(3) Could I use 4" lights over the counters since those are really "task" lights?

(4) Do you think the placement of the lights is reasonable/appropriate?

RE: Lighting Suggestions for Kitchen Remodel

0. I don't use the advertised output to give myself some margin and to account for a 5% reduction in output when dimmers are used (dimmers will limit the output to typically 95% of the max rating).
1. The pendants would work. You might want to explore the use of LED or CFL bulbs since incandescent bulbs are being phased out. Some people don't like the looks of twisty CFL bulbs, light output color, the time it takes before full light output is achieved, ...
Alternatively, a suspended linear fixture (with T8 tubes/ or linear LED strips) could be used if the style is suitable. As a side effect, such a fixture could be used provide a significant amount of indirect lighting. I don't think it would, but it's ultimately your decision.
For example

2. A single 6" CR6/ LR6 / Sylvania RT6 would suffice.
3. 4" cans are possible, though the complete package could cost significantly more than 6" cans. In addition, 6" recessed LED modules (RT6, CR6, LR6) have a very wide spread of light which provides more flexibility in the location and you may find that characteristic more useful.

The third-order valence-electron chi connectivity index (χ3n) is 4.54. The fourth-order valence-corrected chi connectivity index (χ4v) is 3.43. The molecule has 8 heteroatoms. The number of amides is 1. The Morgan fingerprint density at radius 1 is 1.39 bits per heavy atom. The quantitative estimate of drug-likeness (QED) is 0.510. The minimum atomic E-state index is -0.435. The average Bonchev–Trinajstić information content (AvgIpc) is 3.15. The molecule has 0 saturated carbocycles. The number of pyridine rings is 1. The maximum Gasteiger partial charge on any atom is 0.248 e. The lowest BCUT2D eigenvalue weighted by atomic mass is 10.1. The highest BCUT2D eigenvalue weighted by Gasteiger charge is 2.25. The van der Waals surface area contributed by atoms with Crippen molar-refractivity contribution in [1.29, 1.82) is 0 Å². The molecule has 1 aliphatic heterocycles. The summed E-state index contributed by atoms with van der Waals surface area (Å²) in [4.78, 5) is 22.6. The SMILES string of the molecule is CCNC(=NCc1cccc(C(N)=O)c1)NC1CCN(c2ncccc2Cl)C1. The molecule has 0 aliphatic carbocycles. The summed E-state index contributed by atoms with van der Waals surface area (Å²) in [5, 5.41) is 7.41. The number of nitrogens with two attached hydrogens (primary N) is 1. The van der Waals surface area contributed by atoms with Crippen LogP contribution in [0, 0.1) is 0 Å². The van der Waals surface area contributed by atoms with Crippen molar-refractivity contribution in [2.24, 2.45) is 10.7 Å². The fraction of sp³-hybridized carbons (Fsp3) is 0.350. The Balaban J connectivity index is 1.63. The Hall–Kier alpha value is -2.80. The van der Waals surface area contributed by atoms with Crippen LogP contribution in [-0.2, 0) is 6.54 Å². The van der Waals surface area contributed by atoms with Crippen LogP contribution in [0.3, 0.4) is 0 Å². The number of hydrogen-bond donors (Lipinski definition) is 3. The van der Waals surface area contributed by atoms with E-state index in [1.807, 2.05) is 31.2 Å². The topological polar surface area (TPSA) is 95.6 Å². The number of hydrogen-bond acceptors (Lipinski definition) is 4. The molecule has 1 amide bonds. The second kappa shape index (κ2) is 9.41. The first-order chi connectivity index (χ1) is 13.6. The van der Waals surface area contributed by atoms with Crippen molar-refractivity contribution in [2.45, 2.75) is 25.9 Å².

4. The arrangement is workable, though I would prefer having a more regular pattern. The final placement of the cans depends on what is above the ceiling.

You might have to shift the locations depending on whether there is a joist, height limitation, pipe, duct work/ electrical or some other "inconveniently located" obstruction.

The layout planning is simple if the ceiling is torn down. It will be somewhat more challenging if you're cutting holes into the existing ceiling. Retrofit cans clip onto the ceiling board which means that the ceiling board has to be sufficiently well supported and strong (It will usually be so, unless there was a previous patch).

If the crown molding has not yet been installed, you need to have sufficient offset so that the light does not overlap with/ start immediately at the molding. It would be reasonable to have 6" can lights located between 26" - 32" from the wall - accounting for the cabinets and molding.

If you want the lighting to be dimmable, most fluorescents don't fit the bill.

 o Post a Follow-Up

Please Note: Only registered members are able to post messages to this forum.

    If you are a member, please log in.

    If you aren't yet a member, join now!

Return to the Lighting Forum

Information about Posting

  • You must be logged in to post a message. Once you are logged in, a posting window will appear at the bottom of the messages. If you are not a member, please register for an account.
  • Please review our Rules of Play before posting.
  • Posting is a two-step process. Once you have composed your message, you will be taken to the preview page. You will then have a chance to review your post, make changes and upload photos.
  • After posting your message, you may need to refresh the forum page in order to see it.
  • Before posting copyrighted material, please read about Copyright and Fair Use.
  • We have a strict no-advertising policy!
  • If you would like to practice posting or uploading photos, please visit our Test forum.
  • If you need assistance, please Contact Us and we will be happy to help.

Learn more about in-text links on this page here